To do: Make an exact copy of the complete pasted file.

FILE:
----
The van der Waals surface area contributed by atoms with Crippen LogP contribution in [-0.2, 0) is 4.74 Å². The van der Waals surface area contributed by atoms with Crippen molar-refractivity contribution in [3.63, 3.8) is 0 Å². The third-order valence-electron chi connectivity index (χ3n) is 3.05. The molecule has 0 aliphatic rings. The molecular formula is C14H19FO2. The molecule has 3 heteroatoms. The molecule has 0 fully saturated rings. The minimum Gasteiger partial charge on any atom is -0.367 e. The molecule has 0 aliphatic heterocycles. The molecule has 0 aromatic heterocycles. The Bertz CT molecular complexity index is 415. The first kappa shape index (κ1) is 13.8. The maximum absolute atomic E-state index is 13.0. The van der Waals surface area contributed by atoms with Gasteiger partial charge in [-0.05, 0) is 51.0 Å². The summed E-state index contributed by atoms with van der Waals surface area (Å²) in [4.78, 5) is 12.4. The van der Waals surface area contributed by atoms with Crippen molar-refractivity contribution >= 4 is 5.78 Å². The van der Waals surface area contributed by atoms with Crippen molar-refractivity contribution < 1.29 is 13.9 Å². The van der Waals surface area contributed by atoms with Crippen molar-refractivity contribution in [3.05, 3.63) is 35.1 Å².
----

The van der Waals surface area contributed by atoms with Crippen LogP contribution in [-0.2, 0) is 4.74 Å². The van der Waals surface area contributed by atoms with Crippen molar-refractivity contribution in [3.63, 3.8) is 0 Å². The third-order valence-electron chi connectivity index (χ3n) is 3.05. The molecule has 0 aliphatic rings. The molecular formula is C14H19FO2. The molecule has 3 heteroatoms. The molecule has 0 fully saturated rings. The minimum Gasteiger partial charge on any atom is -0.367 e. The molecule has 0 aliphatic heterocycles. The molecule has 0 aromatic heterocycles. The Bertz CT molecular complexity index is 415. The first kappa shape index (κ1) is 13.8. The maximum absolute atomic E-state index is 13.0. The van der Waals surface area contributed by atoms with Gasteiger partial charge in [-0.05, 0) is 51.0 Å². The summed E-state index contributed by atoms with van der Waals surface area (Å²) in [4.78, 5) is 12.4. The van der Waals surface area contributed by atoms with Crippen molar-refractivity contribution >= 4 is 5.78 Å². The van der Waals surface area contributed by atoms with Crippen molar-refractivity contribution < 1.29 is 13.9 Å². The van der Waals surface area contributed by atoms with Crippen molar-refractivity contribution in [3.05, 3.63) is 35.1 Å².